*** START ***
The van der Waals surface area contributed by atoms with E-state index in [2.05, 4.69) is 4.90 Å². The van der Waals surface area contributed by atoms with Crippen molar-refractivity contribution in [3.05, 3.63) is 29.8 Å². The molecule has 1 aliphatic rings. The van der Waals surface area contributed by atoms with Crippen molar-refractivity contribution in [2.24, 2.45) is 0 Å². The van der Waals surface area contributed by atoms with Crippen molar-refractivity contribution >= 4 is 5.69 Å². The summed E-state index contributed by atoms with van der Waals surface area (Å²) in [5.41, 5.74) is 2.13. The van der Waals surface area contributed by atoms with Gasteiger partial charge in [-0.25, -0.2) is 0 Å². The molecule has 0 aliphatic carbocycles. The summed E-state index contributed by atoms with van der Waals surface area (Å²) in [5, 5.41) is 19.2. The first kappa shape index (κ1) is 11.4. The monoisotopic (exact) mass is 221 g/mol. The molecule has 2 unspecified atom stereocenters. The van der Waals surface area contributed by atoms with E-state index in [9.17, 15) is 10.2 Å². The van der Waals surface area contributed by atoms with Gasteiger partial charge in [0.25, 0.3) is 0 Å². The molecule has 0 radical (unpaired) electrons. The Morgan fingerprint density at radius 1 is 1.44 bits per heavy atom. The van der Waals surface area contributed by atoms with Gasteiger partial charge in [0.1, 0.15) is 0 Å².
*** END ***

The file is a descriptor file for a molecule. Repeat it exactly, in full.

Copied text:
The van der Waals surface area contributed by atoms with E-state index in [2.05, 4.69) is 4.90 Å². The van der Waals surface area contributed by atoms with Crippen molar-refractivity contribution in [3.05, 3.63) is 29.8 Å². The molecule has 1 aliphatic rings. The van der Waals surface area contributed by atoms with Crippen molar-refractivity contribution in [2.24, 2.45) is 0 Å². The van der Waals surface area contributed by atoms with Crippen molar-refractivity contribution >= 4 is 5.69 Å². The summed E-state index contributed by atoms with van der Waals surface area (Å²) in [5.41, 5.74) is 2.13. The van der Waals surface area contributed by atoms with Gasteiger partial charge in [-0.25, -0.2) is 0 Å². The molecule has 0 aliphatic carbocycles. The summed E-state index contributed by atoms with van der Waals surface area (Å²) in [5, 5.41) is 19.2. The first kappa shape index (κ1) is 11.4. The monoisotopic (exact) mass is 221 g/mol. The molecule has 2 unspecified atom stereocenters. The van der Waals surface area contributed by atoms with E-state index in [9.17, 15) is 10.2 Å². The van der Waals surface area contributed by atoms with Gasteiger partial charge in [0.25, 0.3) is 0 Å². The molecule has 0 radical (unpaired) electrons. The Morgan fingerprint density at radius 1 is 1.44 bits per heavy atom. The van der Waals surface area contributed by atoms with Gasteiger partial charge in [0.1, 0.15) is 0 Å².